So, you all know that on Saturdays we do philosophy challenges, and I’ve been focusing on wealth and poverty issues for the past couple of months. Last week, or the week before, I asked a question about the concept of a ‘fair wage’ and whether or not that was even a meaningful term in a Capitalist society. This week, I want to build on that idea some. Honestly, I think the previous question is a good one, but I also think that we need to go farther with the question. I think, as a general basis, the concept of a ‘fair wage’ has no meaning in a generally Capitalistic society… unless that society is ‘just’. I want to stress here that I am using ‘just’ in the Platonic sense of ‘rightly ordered’. In Plato’s philosophy justice was the virtue of having a rightly ordered soul. That is to say that the three parts of the soul (rational, spirited, and appetitive) were all doing what they were intended to do, and not shirking their duties or usurping someone else’s. Plato also sets this out in his just society where the Guardians (rulers), Militia (soldiers), and Laborers (… … laborers…) were all doing their jobs. The laborers weren’t trying to be rulers or soldiers, and the soldiers weren’t trying to be laborers. However, rather than any concept of rightly ordered roles, I want to argue that a capitalistic society must have rightly ordered values (i.e. the importance that we place on entertainment, education, health, exercise, virtue, income, etc) in order for the concept of a ‘fair wage’ to have any meaning at all. Further, I think (though I haven’t thought this argument through entirely) that a capitalistic society with rightly ordered values could not fail to have a truly fair system of wages. So, take this idea and run with it. Agree? Disagree? Think I’m completely loopy and need to become a communist? Write me a 1000 word story that exemplifies and defends your response to this idea. Oh, and have fun!
Well, my girlfriend’s been up here this week. So, I’ve been enjoying myself a little bit more than normal :P. Plus she sent me a care package with a lot of baked goodies in it… that was kind of awesome. And, to top it all off, I had my first afternoon off in a long time and I watched both The Equalizer (which is excellent, btw, it should definitely be on your watch list), and I’m watching Godzilla as I write this. I’m hoping that you are having a wonderful day as well. So, I have a plot challenge for you, and in honor of my day, here are the rules for today’s challenge:
Your challenge: Take a movie, book, short story, play (preferably something religious) that you love, and identify each character and significant plot point. Now, identify the three most significant, pivotal events in the story, and work your way back through the plot, but change those three events. For instance, in Romeo and Juliet you might change the death of Tibedo so that he lives. Now, work your way back through the story step by step and figure out how the characters would react to those changed plot points. How would they react (in character)? How does this change the overall events of the story? Feel free to use this as an impetus to write some up a new story entirely, but the goal here is to see how character’s themselves help to shape the plot of a story.
Here’s a question that every serious writer should wrestle with at some point: How do you write worldview well? How should you incorporate a message about what you believe into your writing? Or should you at all? Since our contemporary culture values authenticity while still striving to say something meaningful, there’s a lot of talk these days about how to convey important ideas without being preachy, over-the-top, or too in-your-face.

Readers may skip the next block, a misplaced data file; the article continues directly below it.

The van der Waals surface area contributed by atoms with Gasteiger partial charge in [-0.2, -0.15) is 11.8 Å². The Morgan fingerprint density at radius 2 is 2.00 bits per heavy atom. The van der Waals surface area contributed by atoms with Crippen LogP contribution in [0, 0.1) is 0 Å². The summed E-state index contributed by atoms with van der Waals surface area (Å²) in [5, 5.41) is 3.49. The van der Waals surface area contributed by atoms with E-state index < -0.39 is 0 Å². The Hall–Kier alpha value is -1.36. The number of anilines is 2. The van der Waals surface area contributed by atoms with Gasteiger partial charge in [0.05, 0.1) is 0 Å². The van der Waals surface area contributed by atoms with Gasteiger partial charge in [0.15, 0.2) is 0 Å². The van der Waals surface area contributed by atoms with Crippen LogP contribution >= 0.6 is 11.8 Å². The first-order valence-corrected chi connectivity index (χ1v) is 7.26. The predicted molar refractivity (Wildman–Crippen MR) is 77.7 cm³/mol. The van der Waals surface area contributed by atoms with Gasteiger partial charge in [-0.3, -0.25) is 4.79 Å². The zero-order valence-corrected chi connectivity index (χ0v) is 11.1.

Personally, I’m most familiar with this discussion in the context of the evangelical Christian subculture that I’m part of. While still holding their theological and moral beliefs in high esteem, many younger Christians are shying away from art and fiction that is specifically labeled as “Christian” art, on the basis that it tends to be inauthentic, un-subtle, and overly didactic, and that many secular writers or artists put forth content that is just as “Christian” while being less overt about it.
A class I’m taking this semester, focused on the relationship between Christianity and the arts, wrestles with this same issue of whether fiction should be labeled as “Christian.” Writings from many influential Christian thinkers, including Jacques Maritain, Flannery O’Connor, and Francis Schaeffer seem to uphold the idea that has become the consensus among many thinking Christians today: namely, that fiction and art don’t need to be overtly Christian, and writers shouldn’t try to write Christian fiction, but rather that writers (of any worldview) will automatically and naturally write their worldviews into any honest work they produce.
Overall, I tend to agree with this approach. I realize that much (though I wouldn’t say all) of today’s Christian art and fiction suffers from being too clean-cut and preachy without being authentic and aesthetically good. I also believe that almost any work of art is, to some extent, a reflection of the author’s worldview; what you believe and value will come through in what you say and write, whether you intend it or not. But if that’s the case, then I don’t think it always necessarily follows that writers should just let this happen “automatically” or “naturally” as if it was merely an unconscious impulse. Maybe this works well for some writers, but as I’ve touched on in my last few posts, I’m the type who needs to think and plan in advance and be conscious of the messages I’m sending. And, if our worldview is going to come forth one way or the other, then I see no reason why we shouldn’t be intentional about it and try to make it come through in the best way possible.